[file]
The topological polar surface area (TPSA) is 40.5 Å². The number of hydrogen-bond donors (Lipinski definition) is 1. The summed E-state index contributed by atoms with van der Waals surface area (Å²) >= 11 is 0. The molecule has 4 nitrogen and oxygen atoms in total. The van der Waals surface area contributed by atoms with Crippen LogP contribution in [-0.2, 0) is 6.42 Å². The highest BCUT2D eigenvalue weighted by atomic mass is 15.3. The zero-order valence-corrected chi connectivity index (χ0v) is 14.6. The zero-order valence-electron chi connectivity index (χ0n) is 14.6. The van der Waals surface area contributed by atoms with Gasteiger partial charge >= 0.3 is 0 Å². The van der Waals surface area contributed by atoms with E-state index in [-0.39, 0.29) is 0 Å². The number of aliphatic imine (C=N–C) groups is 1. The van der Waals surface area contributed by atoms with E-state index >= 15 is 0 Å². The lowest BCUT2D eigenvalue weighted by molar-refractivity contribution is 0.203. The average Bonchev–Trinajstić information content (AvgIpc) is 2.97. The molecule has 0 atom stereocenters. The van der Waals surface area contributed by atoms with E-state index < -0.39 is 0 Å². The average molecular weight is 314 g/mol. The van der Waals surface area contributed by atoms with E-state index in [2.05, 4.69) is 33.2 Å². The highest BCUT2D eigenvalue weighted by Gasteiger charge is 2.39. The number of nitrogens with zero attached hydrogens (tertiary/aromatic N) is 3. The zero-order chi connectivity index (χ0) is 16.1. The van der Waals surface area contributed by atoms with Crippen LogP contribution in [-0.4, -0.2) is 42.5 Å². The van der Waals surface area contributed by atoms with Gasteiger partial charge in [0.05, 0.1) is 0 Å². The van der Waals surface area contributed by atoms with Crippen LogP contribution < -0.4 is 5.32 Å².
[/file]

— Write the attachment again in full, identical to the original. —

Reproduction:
The topological polar surface area (TPSA) is 40.5 Å². The number of hydrogen-bond donors (Lipinski definition) is 1. The summed E-state index contributed by atoms with van der Waals surface area (Å²) >= 11 is 0. The molecule has 4 nitrogen and oxygen atoms in total. The van der Waals surface area contributed by atoms with Crippen LogP contribution in [-0.2, 0) is 6.42 Å². The highest BCUT2D eigenvalue weighted by atomic mass is 15.3. The zero-order valence-corrected chi connectivity index (χ0v) is 14.6. The zero-order valence-electron chi connectivity index (χ0n) is 14.6. The van der Waals surface area contributed by atoms with Gasteiger partial charge >= 0.3 is 0 Å². The van der Waals surface area contributed by atoms with E-state index in [-0.39, 0.29) is 0 Å². The number of aliphatic imine (C=N–C) groups is 1. The van der Waals surface area contributed by atoms with E-state index >= 15 is 0 Å². The lowest BCUT2D eigenvalue weighted by molar-refractivity contribution is 0.203. The average Bonchev–Trinajstić information content (AvgIpc) is 2.97. The molecule has 0 atom stereocenters. The van der Waals surface area contributed by atoms with E-state index < -0.39 is 0 Å². The average molecular weight is 314 g/mol. The van der Waals surface area contributed by atoms with E-state index in [2.05, 4.69) is 33.2 Å². The highest BCUT2D eigenvalue weighted by Gasteiger charge is 2.39. The number of nitrogens with zero attached hydrogens (tertiary/aromatic N) is 3. The zero-order chi connectivity index (χ0) is 16.1. The van der Waals surface area contributed by atoms with Crippen LogP contribution in [-0.4, -0.2) is 42.5 Å². The van der Waals surface area contributed by atoms with Gasteiger partial charge in [0.05, 0.1) is 0 Å². The van der Waals surface area contributed by atoms with Crippen LogP contribution < -0.4 is 5.32 Å².